Tucked away on a quiet street southeast of downtown Phoenix, the original Carolina's would appear to be off the beaten path. But step through the front door and you'll be surprised at how bustling this place is; there's usually a line at most times of the day. (To be fair, the packed parking lot sort of gives it away.) Indeed, folks come here from well beyond the barrio to get their Mexican food fix, and not just because it's affordable. It's the killer tortillas that keep them coming back — tortillas that truly have no match in this vast Valley of Mexican restaurants. Why's that? Well, the easiest way to find out is just to taste them. They're remarkably thin and light, with just enough stretchiness to contain a burro's worth of fillings, and a moist, soft texture that makes them equally good unadorned. The fact that Carolina's tortillas are so popular is somewhat of a self-perpetuating success, since the high demand means the folks behind the counter are constantly making fresh ones. And once you get a bite of a hot one off the griddle, we're sure you'll be a fan.

Courtesy of Los Sombreros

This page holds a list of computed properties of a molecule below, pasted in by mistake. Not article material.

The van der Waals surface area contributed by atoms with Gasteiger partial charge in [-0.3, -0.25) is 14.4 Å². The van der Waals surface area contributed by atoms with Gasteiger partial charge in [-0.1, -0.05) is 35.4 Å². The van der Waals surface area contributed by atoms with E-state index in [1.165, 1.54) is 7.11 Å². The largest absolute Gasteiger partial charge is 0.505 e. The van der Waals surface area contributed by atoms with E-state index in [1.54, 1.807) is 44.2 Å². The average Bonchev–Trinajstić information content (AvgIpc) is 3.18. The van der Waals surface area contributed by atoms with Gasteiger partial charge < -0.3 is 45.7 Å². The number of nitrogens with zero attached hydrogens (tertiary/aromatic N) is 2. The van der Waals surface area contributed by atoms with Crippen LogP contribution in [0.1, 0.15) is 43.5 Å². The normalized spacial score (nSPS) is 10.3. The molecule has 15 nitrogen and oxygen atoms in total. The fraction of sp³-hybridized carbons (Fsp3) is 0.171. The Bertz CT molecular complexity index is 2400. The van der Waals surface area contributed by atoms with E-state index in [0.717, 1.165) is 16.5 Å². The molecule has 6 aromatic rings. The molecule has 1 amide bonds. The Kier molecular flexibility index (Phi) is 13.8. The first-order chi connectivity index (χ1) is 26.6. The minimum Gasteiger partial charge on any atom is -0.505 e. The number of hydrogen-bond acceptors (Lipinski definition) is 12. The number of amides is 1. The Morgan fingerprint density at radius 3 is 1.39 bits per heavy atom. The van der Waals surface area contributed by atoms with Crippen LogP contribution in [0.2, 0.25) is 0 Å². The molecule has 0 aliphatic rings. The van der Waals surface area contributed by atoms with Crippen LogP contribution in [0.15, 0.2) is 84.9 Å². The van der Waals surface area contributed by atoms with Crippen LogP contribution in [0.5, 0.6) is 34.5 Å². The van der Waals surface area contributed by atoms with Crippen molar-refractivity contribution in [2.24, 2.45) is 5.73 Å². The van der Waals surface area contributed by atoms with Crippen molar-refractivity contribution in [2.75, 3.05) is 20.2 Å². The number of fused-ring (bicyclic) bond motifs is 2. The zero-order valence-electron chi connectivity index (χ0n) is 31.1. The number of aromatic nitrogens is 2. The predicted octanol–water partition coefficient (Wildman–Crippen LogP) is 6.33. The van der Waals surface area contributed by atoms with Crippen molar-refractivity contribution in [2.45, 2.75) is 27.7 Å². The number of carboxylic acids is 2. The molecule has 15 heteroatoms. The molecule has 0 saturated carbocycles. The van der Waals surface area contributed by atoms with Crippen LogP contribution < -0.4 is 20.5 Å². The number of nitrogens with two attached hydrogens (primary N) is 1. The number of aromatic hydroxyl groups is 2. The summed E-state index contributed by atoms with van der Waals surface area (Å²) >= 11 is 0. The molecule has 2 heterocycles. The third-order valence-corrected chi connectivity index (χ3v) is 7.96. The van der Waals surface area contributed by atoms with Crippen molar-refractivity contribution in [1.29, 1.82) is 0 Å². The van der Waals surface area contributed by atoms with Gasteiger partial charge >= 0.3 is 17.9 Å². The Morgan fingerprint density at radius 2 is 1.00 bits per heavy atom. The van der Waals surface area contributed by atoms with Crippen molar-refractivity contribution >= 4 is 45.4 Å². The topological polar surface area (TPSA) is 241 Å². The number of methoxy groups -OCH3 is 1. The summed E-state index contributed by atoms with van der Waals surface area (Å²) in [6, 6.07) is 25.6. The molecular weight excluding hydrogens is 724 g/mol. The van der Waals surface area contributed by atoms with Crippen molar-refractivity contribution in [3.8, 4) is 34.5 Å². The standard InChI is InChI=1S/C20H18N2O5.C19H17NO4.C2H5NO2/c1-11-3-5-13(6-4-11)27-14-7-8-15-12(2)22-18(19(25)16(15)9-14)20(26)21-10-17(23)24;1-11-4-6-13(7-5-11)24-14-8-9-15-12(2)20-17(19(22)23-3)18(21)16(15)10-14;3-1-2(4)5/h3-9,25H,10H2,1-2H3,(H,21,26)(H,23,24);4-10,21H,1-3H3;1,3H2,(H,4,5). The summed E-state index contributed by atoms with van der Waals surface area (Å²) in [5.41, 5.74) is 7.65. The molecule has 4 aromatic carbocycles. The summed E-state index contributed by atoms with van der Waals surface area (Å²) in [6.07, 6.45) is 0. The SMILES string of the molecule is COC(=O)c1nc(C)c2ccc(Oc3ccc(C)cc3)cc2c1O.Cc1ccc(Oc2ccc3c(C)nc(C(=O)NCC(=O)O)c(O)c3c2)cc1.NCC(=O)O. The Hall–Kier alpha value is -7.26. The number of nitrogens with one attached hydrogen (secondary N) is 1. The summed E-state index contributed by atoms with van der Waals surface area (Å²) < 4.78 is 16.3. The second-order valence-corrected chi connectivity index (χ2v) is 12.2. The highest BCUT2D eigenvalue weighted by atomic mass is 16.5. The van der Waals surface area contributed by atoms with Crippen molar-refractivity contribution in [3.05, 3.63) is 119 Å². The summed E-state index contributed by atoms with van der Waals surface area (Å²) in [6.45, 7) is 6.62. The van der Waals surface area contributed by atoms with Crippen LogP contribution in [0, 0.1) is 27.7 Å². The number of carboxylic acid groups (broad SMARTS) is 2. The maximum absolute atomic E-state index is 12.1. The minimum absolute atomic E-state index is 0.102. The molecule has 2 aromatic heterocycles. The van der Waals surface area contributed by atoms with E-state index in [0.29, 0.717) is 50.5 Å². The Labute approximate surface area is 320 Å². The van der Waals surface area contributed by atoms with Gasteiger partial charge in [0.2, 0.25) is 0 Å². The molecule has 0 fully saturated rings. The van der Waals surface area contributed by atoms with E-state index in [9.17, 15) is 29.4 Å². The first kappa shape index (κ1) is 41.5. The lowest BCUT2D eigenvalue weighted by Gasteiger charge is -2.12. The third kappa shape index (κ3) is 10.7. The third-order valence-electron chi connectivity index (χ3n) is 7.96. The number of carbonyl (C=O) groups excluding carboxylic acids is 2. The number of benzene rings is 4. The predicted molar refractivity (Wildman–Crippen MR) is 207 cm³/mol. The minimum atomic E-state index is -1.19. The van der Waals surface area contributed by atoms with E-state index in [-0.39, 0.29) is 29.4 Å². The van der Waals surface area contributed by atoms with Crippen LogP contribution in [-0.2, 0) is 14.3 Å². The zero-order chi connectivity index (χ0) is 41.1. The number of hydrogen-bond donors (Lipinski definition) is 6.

We don't use the word "dreamy" too often, but that's the first description that comes to mind when we think of the mole poblano at Los Sombreros. The first bite makes us feel like we're floating on a cloud, and the last bite gives us a twinge of melancholy, as if we're a little heartbroken to see our meal come to an end. Here, the chocolate-tinged sauce is velvety smooth, with a masterful touch of spice, and it's served over a filling portion of moist, shredded chicken. We're also fond of the mole verde, served with juicy simmered pork. Whereas the mole poblano is seductive, this mole is sassy as all get out, made with pumpkin seeds and tomatillo. Either way, it's mole so good we almost catch ourselves shouting, "Olé!" — although admittedly that's after a couple margaritas.

Jackie Mercandetti

We have no illusions. Mariscos Sinaloa's blue vinyl booths and colorful, whimsical mural of sea creatures are not enough to fool us into thinking we're anywhere near the ocean. The seafood dishes, however, are beyond convincing. Not only do they look freshly caught — whole cooked snapper seems as though it was just plucked from the deep, and you half expect the pair of shrimp garnishing the seafood cocktail to wriggle their shiny tails — they taste that way, too. Camarones aguachile (raw shrimp bathed in chile-spiked lime juice) are tender and sweet, while the filete especial del chef (tilapia slathered in cream sauce with bacon, banana pepper, and shrimp) is moist and perfectly cooked. Sure, a trip to the shore would be nice, but in the meantime, eating at Mariscos Sinaloa is a beach vacation for our taste buds.